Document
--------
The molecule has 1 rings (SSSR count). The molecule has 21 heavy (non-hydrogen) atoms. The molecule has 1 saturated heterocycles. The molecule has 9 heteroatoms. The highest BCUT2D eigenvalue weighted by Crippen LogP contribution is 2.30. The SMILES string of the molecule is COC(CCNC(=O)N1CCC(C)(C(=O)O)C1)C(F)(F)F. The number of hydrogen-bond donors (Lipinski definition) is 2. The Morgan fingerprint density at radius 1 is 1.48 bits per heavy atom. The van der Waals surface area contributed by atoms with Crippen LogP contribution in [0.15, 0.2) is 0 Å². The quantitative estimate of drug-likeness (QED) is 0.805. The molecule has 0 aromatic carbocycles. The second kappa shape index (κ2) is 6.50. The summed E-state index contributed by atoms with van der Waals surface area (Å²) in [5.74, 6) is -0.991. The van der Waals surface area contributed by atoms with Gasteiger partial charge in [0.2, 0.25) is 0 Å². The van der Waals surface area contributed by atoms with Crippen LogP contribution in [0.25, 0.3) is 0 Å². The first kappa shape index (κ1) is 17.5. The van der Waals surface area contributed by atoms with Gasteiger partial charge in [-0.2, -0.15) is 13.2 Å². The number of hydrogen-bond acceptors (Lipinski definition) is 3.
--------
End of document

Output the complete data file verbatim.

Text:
The molecule has 1 rings (SSSR count). The molecule has 21 heavy (non-hydrogen) atoms. The molecule has 1 saturated heterocycles. The molecule has 9 heteroatoms. The highest BCUT2D eigenvalue weighted by Crippen LogP contribution is 2.30. The SMILES string of the molecule is COC(CCNC(=O)N1CCC(C)(C(=O)O)C1)C(F)(F)F. The number of hydrogen-bond donors (Lipinski definition) is 2. The Morgan fingerprint density at radius 1 is 1.48 bits per heavy atom. The van der Waals surface area contributed by atoms with Crippen LogP contribution in [0.15, 0.2) is 0 Å². The quantitative estimate of drug-likeness (QED) is 0.805. The molecule has 0 aromatic carbocycles. The second kappa shape index (κ2) is 6.50. The summed E-state index contributed by atoms with van der Waals surface area (Å²) in [5.74, 6) is -0.991. The van der Waals surface area contributed by atoms with Gasteiger partial charge in [0.2, 0.25) is 0 Å². The van der Waals surface area contributed by atoms with Crippen LogP contribution in [0.25, 0.3) is 0 Å². The first kappa shape index (κ1) is 17.5. The van der Waals surface area contributed by atoms with Gasteiger partial charge in [-0.2, -0.15) is 13.2 Å². The number of hydrogen-bond acceptors (Lipinski definition) is 3.